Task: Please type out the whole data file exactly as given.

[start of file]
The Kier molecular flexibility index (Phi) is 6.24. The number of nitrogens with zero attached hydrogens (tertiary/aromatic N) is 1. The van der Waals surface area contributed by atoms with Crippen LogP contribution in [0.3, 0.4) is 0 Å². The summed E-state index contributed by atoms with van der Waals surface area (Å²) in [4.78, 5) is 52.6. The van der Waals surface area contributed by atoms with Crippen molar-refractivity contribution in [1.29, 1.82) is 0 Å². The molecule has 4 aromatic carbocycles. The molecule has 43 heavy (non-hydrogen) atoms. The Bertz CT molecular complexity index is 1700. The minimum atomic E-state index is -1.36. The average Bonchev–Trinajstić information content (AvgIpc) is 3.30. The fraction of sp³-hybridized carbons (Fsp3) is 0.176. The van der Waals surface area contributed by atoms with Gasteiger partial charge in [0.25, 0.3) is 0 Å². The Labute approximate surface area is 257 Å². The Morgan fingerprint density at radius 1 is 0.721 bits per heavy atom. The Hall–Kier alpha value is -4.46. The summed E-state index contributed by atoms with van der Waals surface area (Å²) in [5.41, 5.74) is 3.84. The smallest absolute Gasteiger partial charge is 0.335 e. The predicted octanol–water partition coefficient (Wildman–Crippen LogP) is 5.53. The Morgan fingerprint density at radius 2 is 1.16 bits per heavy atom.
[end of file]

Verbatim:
The Kier molecular flexibility index (Phi) is 6.24. The number of nitrogens with zero attached hydrogens (tertiary/aromatic N) is 1. The van der Waals surface area contributed by atoms with Crippen LogP contribution in [0.3, 0.4) is 0 Å². The summed E-state index contributed by atoms with van der Waals surface area (Å²) in [4.78, 5) is 52.6. The van der Waals surface area contributed by atoms with Crippen molar-refractivity contribution in [1.29, 1.82) is 0 Å². The molecule has 4 aromatic carbocycles. The molecule has 43 heavy (non-hydrogen) atoms. The Bertz CT molecular complexity index is 1700. The minimum atomic E-state index is -1.36. The average Bonchev–Trinajstić information content (AvgIpc) is 3.30. The fraction of sp³-hybridized carbons (Fsp3) is 0.176. The van der Waals surface area contributed by atoms with Gasteiger partial charge in [0.25, 0.3) is 0 Å². The Labute approximate surface area is 257 Å². The Morgan fingerprint density at radius 1 is 0.721 bits per heavy atom. The Hall–Kier alpha value is -4.46. The summed E-state index contributed by atoms with van der Waals surface area (Å²) in [5.41, 5.74) is 3.84. The smallest absolute Gasteiger partial charge is 0.335 e. The predicted octanol–water partition coefficient (Wildman–Crippen LogP) is 5.53. The Morgan fingerprint density at radius 2 is 1.16 bits per heavy atom.